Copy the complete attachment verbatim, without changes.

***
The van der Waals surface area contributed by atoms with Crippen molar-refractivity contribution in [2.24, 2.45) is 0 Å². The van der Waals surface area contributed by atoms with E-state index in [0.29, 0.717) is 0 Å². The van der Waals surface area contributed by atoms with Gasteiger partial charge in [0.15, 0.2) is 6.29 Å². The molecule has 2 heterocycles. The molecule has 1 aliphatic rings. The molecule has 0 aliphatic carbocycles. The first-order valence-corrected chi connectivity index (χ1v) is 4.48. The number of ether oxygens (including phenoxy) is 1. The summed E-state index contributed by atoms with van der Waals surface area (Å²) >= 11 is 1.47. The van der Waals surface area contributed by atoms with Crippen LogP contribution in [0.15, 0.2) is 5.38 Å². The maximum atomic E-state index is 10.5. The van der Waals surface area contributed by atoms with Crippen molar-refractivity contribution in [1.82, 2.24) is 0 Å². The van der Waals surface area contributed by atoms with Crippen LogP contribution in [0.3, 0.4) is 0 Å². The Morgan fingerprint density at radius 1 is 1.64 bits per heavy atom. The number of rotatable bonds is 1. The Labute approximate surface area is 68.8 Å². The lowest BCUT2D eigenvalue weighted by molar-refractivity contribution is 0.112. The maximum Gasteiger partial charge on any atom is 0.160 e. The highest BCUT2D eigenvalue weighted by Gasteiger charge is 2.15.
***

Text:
The van der Waals surface area contributed by atoms with Crippen molar-refractivity contribution in [2.24, 2.45) is 0 Å². The van der Waals surface area contributed by atoms with E-state index in [0.29, 0.717) is 0 Å². The van der Waals surface area contributed by atoms with Gasteiger partial charge in [0.15, 0.2) is 6.29 Å². The molecule has 2 heterocycles. The molecule has 1 aliphatic rings. The molecule has 0 aliphatic carbocycles. The first-order valence-corrected chi connectivity index (χ1v) is 4.48. The number of ether oxygens (including phenoxy) is 1. The summed E-state index contributed by atoms with van der Waals surface area (Å²) >= 11 is 1.47. The van der Waals surface area contributed by atoms with Crippen LogP contribution in [0.15, 0.2) is 5.38 Å². The maximum atomic E-state index is 10.5. The van der Waals surface area contributed by atoms with Crippen molar-refractivity contribution in [1.82, 2.24) is 0 Å². The van der Waals surface area contributed by atoms with Crippen LogP contribution in [0.3, 0.4) is 0 Å². The Morgan fingerprint density at radius 1 is 1.64 bits per heavy atom. The number of rotatable bonds is 1. The Labute approximate surface area is 68.8 Å². The lowest BCUT2D eigenvalue weighted by molar-refractivity contribution is 0.112. The maximum Gasteiger partial charge on any atom is 0.160 e. The highest BCUT2D eigenvalue weighted by Gasteiger charge is 2.15.